Hill AT, et.,al. Adult Outpatients with Acute Cough due to Suspected Pneumonia or Influenza: CHEST Guideline and Expert Panel Report. Chest. 2018 Oct 5
Patients commonly present to primary care services with upper and lower respiratory tract infections and guidelines to help clinicians investigate and treat acute cough due to suspected pneumonia and influenza are needed.
A systematic search was carried out with eight PICO questions related to acute cough with suspected pneumonia or influenza.
There was a lack of randomized controlled trials in the setting of outpatients presenting with acute cough due to suspected pneumonia or influenza that were not hospitalized. Both clinical suggestions and research recommendations were made on the evidence available and CHEST Expert Cough Panel advice.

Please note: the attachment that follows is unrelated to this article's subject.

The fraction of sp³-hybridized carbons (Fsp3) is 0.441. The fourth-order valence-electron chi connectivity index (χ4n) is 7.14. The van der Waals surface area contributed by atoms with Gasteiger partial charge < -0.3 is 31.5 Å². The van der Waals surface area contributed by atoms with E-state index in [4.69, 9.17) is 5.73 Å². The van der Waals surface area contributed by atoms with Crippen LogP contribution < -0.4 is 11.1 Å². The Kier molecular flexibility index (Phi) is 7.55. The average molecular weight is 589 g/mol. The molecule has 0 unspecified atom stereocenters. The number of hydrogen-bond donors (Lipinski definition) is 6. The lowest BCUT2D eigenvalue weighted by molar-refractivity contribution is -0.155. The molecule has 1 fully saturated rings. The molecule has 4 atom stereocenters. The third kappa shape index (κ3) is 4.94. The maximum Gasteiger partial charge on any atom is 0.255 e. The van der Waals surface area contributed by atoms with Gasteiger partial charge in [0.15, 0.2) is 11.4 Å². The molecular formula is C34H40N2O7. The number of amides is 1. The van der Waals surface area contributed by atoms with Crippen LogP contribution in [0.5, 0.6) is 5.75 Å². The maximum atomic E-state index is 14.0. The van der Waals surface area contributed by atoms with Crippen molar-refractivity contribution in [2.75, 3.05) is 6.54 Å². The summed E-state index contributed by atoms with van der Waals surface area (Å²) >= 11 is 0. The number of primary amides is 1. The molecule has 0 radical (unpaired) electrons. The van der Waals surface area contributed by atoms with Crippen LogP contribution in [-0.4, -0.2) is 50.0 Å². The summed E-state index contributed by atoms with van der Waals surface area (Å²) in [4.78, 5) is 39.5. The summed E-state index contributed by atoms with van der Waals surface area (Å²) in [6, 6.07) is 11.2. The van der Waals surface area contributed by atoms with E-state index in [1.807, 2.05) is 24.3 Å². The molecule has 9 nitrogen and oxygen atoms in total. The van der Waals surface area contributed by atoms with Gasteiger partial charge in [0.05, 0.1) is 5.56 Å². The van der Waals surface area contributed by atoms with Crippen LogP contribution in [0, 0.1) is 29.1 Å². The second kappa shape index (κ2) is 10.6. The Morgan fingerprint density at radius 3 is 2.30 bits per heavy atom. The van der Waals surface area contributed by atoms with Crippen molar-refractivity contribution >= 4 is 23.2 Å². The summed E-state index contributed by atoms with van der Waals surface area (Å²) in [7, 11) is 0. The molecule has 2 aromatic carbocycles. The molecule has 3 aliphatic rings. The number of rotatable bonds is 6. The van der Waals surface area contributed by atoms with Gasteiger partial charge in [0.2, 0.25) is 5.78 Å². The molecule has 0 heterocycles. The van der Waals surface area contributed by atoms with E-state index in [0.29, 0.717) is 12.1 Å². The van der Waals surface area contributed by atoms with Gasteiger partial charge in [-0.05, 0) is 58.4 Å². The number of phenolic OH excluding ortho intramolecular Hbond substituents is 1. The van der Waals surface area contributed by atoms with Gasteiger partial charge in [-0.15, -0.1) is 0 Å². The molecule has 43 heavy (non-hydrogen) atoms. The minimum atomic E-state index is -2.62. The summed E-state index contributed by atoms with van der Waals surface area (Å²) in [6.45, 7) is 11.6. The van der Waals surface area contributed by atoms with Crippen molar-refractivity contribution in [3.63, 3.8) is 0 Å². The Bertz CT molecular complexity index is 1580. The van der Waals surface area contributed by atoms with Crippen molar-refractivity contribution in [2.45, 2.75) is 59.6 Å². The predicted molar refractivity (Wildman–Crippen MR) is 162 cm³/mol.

We suggest for outpatient adults with acute cough due to suspected pneumonia, the following clinical symptoms and signs are suggestive of pneumonia (cough, dyspnea, pleural pain, sweating/fevers/shivers, aches and pains, temperature 38°C or greater, tachypnea and new and localizing chest examination signs. Those suspected of having pneumonia, should have a chest radiograph to improve diagnostic accuracy. While the measurement of C-reactive protein strengthens both the diagnosis and exclusion of pneumonia, there was no added benefit of measuring procalcitonin in this setting. We suggest for outpatient adults with acute cough and suspected pneumonia, there is no need for routine microbiologic testing. For outpatient adults with acute cough, we suggest the use of empiric antibiotics as per local and national guidelines when pneumonia is suspected in settings where imaging cannot be obtained. Where there is no clinical or radiographic evidence of pneumonia, we suggest against the routine use of antibiotics. There is insufficient evidence to make recommendations for or against specific non-antibiotic symptomatic therapies. Finally, for outpatient adults with acute cough and suspected influenza, we suggest that initiating antiviral treatment (as per CDC advice) within 48 hours of symptoms could be associated with decreased antibiotic usage, hospitalization and improved outcomes.
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